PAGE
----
Sunday, October 30, 2011

What is love?

What is love?
This commentary on The Theology of Harry Potter continues.

This is a very simplified discussion of a complex subject, love. In class we studied the first Encyclical letter by Pope Benedict XVI where he spoke of love, the love God lavishes upon us and which we in turn must share with others. I was most impressed with the emphasis Pope Benedict put on receiving love being as important as giving love.

In the Encyclical Letter of Pope Benedict XVI, he describes what love is.
“God is love, and he who abides in love abides in God, and God abides in him. (1 John 4:16). This is the heart of the Christian faith. In the same verse, Saint John offers a summary of the Christian life: “We have come to know and to believe in the love God has for us.”

There are two parts to love, Eros and Agape.

Eros is the Greek word for love and is that passionate, romantic love people have when they are physically attracted to another. If eros is not disciplined it becomes self absorbing,  self gratification. Agape brings eros to perfection.
Examples from Harry Potter: Ron and Lavender. Ron hardly knows Lavender. He is physically attracted to her. Also, when Ron drinks the love potion, he “loves” everybody. The Dursleys love for their son Dudley is an example of eros. They do not give him what he needs, only what he wants for their own gratification.  This is a selfish love and diminishes the dignity of Dudley. Pope Benedict says, “Ascending, possessive or covetous love would be eros and typical of non Christian culture.”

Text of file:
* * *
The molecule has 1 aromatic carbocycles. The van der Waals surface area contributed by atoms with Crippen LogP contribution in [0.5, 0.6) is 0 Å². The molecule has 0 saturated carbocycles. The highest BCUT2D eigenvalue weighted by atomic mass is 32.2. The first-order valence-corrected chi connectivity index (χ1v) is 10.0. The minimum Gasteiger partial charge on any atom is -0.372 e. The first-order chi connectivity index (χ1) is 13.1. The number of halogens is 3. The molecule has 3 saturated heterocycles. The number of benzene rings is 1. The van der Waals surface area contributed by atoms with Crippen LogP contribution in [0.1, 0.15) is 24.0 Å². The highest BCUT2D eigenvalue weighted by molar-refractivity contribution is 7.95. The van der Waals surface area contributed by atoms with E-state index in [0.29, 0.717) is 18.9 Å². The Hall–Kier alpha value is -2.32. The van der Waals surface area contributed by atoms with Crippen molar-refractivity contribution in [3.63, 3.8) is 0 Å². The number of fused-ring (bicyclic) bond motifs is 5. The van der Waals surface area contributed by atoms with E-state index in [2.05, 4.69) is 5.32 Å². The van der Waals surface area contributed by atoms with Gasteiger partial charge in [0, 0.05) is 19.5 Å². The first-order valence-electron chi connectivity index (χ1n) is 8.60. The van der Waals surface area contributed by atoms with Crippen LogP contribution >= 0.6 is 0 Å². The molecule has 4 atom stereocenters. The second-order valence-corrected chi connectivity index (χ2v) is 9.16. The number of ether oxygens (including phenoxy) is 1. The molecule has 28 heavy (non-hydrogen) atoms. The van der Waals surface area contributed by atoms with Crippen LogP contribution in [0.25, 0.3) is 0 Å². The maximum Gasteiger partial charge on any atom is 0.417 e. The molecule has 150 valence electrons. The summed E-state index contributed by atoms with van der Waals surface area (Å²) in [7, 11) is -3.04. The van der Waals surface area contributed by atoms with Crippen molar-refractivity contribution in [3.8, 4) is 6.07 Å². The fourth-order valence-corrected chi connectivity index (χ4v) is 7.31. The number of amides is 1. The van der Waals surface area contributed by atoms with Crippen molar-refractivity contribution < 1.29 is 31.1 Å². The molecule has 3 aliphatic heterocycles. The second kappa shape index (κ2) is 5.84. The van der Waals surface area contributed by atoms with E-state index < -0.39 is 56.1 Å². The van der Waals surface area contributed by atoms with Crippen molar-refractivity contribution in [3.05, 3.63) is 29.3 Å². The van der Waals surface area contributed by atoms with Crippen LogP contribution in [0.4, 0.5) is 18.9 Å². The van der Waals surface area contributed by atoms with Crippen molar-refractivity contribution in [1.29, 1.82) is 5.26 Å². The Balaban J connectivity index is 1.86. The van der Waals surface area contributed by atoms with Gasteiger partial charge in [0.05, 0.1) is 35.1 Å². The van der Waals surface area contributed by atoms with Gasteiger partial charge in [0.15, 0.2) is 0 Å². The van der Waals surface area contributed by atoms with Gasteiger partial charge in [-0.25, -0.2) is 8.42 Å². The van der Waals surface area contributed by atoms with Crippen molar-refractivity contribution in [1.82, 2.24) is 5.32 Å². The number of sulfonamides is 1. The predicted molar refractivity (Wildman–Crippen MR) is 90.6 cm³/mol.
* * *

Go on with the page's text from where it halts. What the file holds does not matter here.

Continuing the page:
Agape, also Greek , has been translated into English as love. It is the love God has for mankind and the love we have for him. It is also the deep love man has for man. But for us to be whole we need both eros and agape.  Pope Benedict says, “It is neither the spirit alone nor the body alone that loves; it is man, the person, a unified creature composed of body and soul who loves. Only when both dimensions are truly united does man attain his full stature.” Agape is self giving. As a student said in class, “Agape love uplifts the dignity of others. When you love something, you place value on it.” Descending or oblative love –agape–would be typically Christian.

“Man cannot live by oblative descending love alone. He cannot always give; he must also receive. Anyone who wishes to give love must also receive love as a gift. Certainly, as the Lord tells us, one can become a source from which rivers of living water flow (cf. Jn7:37-38).  Yet to become such a source, one must constantly  drink anew form the original source, which is Jesus Christ, from whose pierced heart flows the love of God. (cf. Jn 19:34)

Example of Agape in Harry Potter: Dobby was fatally wounded by Bellatrix Lestrange's knife as he successfully apparated Harry and Griphook to safety in the Shell Cottage. He gave his life to save Harry and his friends. Also, Harry dug a grave for Dobby and gave him a “proper” burial without magic. According to Dr. Catherine Howard’s book, A Theology of Hogwarts: The Journey of the Soul in Harry Potter, Harry’s descent into Dobby’s grave and rising from it with his decision to follow through on Dumbledore’s master plan is the “real Easter,” the resurrection at King’s Cross and his sacrifice in the Forbidden Forest. In theological language, digging Dobby’s grave marks Harry illumination and the final transformation of his soul.

No comments:

Post a Comment